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Suzuki EN125


Posted on August 1, 2010 by Scott in Brat. 15 comments

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The Suzuki EN125 is a relatively unknown commuter bike thats only real benefit to most people is its great fuel economy. Definitely not the kind of bike you would imagine to be a decent donor bike – unless you are Douglas Paijo from Indonesia. After many years of owning the bike he had an unfortunate accident and thought his dreams of turning it into a ‘Brat Style’ custom were ruined. “I had a terrible accident on the bike last year” Douglas told us. “An old man with a Honda Supercub hit me from the left side at an intersection. It was almost midnight, and he had no lights. My bike was damaged badly, I lost my gas tank and the left side was completely broken. Fortunately, the frame was OK. My friends suggested I sell the bike, but i had so many beautiful memories with it. I have no car so when my wife gave birth to my first son, we rode the bike to the nearby hospital. It was unforgettable. So, i decide to customized it”.

Douglas enlisted the help of his good friend Andi who runs a small custom shop in Yogyakarta in Indonesia, and together they went about doing a complete makeover on the bike. “The Suzuki EN125 is a pure sport road bike, but i want a different look for the bike. I want a simple, clean bike with good handling and fun to ride. I stripped down the bike, chopped the rear end of the frame, made a new seat and put a Suzuki GP100 gas tank on. I like the bobber look, so i wanted a fat tire for the bike and found a 130/90 15″ tire but unfortinately it was too hard to find the suitable rim here”. Due to Indonesia being limited for motorcycle parts Douglas did what a lot of Indonesians have to do and become resourceful. “I ended up using a VW Beetle rim for the rear wheel and luckily had no problem finding the front one”. As time went by Douglas received more and more parts from his friends. “I had a 38mm front fork which taken from a chinese’s Loncin sparta trail 125cc bike and had to shorten it to get a nice look. Andi made the front and rear fender. More than 80% of the parts I took from OEM spare parts. I believe that the quality and durability of the parts will give me more rather than if I use after market parts”. Douglas also pulled a lot of parts from other bikes, like the headlight is from a Honda CB100, a rear stop lamp taken from a Suzuki RV90, and the Handle bars are from a Honda GL200. “I also picked up a series of signal lamps from Kawasaki KLX 150, a classic speedometer from an old Suzuki cub and Andi fitted an old Honda CB125 muffler”. The last thing they did was paint it. “I loved the gas tank and I wanted a suzuki classic colour on the tank and I found one. The skull cartoon is the choice of my son Guilermo who is 4 years now. We love to ride this bike in the afternoon, with the approriate safety gear, he sits on the gas tank in front of me. It’s not a fast ride if you want to know, of course i don’t want to put my son in danger. We usually ride in the country side at the weekend. I know that he will love to ride as his father.”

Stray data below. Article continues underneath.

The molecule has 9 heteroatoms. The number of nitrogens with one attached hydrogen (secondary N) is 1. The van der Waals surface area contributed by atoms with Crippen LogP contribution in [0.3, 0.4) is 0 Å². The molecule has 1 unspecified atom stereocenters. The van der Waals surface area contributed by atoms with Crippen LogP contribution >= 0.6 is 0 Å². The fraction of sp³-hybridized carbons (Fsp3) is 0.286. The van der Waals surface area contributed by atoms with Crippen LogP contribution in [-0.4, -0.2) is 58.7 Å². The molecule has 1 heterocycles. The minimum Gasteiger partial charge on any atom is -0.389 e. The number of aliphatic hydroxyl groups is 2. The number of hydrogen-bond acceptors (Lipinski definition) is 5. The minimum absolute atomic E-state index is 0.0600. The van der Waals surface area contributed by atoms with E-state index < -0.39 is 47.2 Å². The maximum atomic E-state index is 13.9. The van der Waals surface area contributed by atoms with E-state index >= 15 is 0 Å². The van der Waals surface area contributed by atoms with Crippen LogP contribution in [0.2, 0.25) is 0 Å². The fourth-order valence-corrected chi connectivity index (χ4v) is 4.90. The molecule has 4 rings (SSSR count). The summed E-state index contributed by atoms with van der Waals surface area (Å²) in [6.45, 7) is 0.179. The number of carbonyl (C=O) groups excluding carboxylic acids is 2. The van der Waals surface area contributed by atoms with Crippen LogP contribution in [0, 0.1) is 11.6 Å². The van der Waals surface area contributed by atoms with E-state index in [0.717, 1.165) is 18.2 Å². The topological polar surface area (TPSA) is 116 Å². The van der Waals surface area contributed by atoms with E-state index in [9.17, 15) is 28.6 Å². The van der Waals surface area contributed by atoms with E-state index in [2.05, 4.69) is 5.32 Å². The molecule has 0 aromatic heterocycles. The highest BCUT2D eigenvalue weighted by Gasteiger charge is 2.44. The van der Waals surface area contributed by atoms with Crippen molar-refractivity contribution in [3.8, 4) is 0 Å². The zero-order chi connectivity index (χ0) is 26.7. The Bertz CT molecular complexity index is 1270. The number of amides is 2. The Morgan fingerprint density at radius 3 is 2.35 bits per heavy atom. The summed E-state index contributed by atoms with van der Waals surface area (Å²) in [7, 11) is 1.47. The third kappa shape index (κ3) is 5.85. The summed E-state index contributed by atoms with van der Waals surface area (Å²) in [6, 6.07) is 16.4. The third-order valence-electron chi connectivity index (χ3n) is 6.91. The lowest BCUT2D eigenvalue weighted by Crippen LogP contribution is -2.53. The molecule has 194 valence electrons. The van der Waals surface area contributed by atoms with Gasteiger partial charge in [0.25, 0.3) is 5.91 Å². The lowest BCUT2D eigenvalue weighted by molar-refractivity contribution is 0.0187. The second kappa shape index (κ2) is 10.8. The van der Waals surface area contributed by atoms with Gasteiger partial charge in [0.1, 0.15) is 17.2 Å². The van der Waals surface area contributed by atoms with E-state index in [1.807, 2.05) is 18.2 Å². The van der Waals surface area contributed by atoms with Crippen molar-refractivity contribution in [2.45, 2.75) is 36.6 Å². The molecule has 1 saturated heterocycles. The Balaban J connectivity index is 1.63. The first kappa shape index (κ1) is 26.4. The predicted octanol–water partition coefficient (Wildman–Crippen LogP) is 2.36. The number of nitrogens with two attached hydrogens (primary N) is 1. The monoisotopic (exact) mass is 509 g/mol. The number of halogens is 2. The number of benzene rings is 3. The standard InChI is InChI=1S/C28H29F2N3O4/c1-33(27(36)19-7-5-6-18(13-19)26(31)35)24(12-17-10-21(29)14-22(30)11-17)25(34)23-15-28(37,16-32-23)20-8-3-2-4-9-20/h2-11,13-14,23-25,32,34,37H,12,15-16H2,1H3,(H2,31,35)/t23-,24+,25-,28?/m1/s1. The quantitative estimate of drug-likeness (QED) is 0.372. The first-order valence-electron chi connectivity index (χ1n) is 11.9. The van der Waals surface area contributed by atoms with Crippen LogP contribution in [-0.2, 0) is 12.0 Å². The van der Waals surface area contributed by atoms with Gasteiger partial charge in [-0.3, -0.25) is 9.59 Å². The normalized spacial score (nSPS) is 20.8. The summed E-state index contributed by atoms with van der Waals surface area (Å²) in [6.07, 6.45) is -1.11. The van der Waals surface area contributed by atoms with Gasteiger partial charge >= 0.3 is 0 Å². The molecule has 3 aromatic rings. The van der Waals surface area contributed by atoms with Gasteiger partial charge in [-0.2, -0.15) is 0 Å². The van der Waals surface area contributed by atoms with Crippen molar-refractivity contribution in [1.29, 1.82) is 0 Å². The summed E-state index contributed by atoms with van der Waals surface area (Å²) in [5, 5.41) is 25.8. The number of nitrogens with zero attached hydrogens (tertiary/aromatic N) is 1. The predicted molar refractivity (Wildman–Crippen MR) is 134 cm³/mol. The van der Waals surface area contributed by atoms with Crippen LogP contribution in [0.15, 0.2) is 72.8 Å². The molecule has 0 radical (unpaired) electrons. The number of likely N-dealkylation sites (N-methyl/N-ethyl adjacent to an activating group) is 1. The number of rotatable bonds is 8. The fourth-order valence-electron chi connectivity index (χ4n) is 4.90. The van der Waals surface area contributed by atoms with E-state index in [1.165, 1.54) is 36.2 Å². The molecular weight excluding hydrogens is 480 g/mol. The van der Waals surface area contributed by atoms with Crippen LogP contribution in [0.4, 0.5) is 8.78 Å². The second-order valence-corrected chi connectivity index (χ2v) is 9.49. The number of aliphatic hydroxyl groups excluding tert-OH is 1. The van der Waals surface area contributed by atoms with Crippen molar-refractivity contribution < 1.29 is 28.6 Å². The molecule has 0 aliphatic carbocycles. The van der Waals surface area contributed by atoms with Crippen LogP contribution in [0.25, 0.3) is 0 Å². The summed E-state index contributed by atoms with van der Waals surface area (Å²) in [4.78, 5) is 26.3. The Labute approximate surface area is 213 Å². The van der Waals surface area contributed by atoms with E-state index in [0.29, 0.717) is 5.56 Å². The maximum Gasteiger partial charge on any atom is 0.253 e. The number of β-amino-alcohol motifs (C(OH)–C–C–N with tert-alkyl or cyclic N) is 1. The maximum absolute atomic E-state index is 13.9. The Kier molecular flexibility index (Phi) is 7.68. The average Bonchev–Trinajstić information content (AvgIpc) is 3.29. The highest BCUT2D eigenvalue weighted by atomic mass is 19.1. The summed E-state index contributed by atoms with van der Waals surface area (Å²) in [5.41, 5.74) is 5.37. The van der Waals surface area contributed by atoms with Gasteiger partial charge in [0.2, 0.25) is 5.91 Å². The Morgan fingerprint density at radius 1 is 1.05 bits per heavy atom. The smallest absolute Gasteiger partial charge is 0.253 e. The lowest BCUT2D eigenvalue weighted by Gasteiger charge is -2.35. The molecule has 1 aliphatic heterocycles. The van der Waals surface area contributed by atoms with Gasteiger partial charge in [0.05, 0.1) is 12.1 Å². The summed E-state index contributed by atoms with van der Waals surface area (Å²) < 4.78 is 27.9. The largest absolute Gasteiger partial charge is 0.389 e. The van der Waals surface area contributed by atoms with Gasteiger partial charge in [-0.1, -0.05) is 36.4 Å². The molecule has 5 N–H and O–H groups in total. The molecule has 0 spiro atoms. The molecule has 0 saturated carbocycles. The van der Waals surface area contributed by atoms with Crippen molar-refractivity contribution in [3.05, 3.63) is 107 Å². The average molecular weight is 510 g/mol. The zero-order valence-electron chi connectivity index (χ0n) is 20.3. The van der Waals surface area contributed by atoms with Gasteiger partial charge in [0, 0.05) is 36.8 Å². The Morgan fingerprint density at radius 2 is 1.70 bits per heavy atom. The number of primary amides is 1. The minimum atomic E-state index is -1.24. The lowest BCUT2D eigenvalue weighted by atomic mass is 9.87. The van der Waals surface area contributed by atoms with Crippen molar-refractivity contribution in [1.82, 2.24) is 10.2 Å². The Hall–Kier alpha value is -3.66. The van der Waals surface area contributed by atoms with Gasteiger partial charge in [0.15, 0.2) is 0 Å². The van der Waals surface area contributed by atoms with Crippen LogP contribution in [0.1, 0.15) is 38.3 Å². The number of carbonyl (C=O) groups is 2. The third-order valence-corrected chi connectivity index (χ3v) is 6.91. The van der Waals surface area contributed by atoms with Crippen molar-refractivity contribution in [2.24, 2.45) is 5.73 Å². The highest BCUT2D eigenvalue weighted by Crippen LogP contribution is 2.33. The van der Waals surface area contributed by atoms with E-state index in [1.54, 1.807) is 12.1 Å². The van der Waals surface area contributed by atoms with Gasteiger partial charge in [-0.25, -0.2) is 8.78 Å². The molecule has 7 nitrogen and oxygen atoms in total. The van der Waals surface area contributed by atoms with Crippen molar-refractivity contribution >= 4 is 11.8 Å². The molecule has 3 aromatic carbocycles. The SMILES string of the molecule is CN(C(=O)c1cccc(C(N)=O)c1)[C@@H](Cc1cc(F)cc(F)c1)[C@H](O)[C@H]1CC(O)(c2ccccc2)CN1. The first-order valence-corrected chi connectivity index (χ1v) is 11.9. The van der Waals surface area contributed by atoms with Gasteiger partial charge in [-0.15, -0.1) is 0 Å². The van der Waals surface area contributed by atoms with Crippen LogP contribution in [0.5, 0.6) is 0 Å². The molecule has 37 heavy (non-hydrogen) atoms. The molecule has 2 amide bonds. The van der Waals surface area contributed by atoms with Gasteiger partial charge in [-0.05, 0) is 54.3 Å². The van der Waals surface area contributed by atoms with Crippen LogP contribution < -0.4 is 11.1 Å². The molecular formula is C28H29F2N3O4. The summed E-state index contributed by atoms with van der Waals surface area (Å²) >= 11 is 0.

Now I’m wishing I took my pregnant wife to the hospital on my bike – maybe the next one. What a great story, and it says a lot about the differences in cultures around the world.

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